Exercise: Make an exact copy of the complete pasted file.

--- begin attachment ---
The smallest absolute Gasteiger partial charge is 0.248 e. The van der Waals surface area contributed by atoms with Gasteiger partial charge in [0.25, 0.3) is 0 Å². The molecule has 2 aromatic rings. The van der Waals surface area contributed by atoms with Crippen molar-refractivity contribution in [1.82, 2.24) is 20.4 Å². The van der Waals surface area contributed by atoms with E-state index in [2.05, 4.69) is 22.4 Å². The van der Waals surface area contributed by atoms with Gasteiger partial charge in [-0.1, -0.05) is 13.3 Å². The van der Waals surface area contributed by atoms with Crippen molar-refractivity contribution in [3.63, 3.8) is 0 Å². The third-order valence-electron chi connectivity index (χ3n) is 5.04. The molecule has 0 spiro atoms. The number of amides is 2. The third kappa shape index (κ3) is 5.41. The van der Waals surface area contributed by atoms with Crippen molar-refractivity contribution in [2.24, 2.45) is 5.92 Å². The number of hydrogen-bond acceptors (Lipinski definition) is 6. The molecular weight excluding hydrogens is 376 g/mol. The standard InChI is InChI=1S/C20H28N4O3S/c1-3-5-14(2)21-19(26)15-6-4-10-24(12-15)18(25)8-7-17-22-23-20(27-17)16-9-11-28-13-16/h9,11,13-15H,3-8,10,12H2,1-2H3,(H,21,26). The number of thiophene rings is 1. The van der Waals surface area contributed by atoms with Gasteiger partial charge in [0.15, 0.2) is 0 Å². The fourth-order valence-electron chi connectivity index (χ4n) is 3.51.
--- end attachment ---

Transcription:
The smallest absolute Gasteiger partial charge is 0.248 e. The van der Waals surface area contributed by atoms with Gasteiger partial charge in [0.25, 0.3) is 0 Å². The molecule has 2 aromatic rings. The van der Waals surface area contributed by atoms with Crippen molar-refractivity contribution in [1.82, 2.24) is 20.4 Å². The van der Waals surface area contributed by atoms with E-state index in [2.05, 4.69) is 22.4 Å². The van der Waals surface area contributed by atoms with Gasteiger partial charge in [-0.1, -0.05) is 13.3 Å². The van der Waals surface area contributed by atoms with Crippen molar-refractivity contribution in [3.63, 3.8) is 0 Å². The third-order valence-electron chi connectivity index (χ3n) is 5.04. The molecule has 0 spiro atoms. The number of amides is 2. The third kappa shape index (κ3) is 5.41. The van der Waals surface area contributed by atoms with Crippen molar-refractivity contribution in [2.24, 2.45) is 5.92 Å². The number of hydrogen-bond acceptors (Lipinski definition) is 6. The molecular weight excluding hydrogens is 376 g/mol. The standard InChI is InChI=1S/C20H28N4O3S/c1-3-5-14(2)21-19(26)15-6-4-10-24(12-15)18(25)8-7-17-22-23-20(27-17)16-9-11-28-13-16/h9,11,13-15H,3-8,10,12H2,1-2H3,(H,21,26). The number of thiophene rings is 1. The van der Waals surface area contributed by atoms with Gasteiger partial charge in [0.15, 0.2) is 0 Å². The fourth-order valence-electron chi connectivity index (χ4n) is 3.51.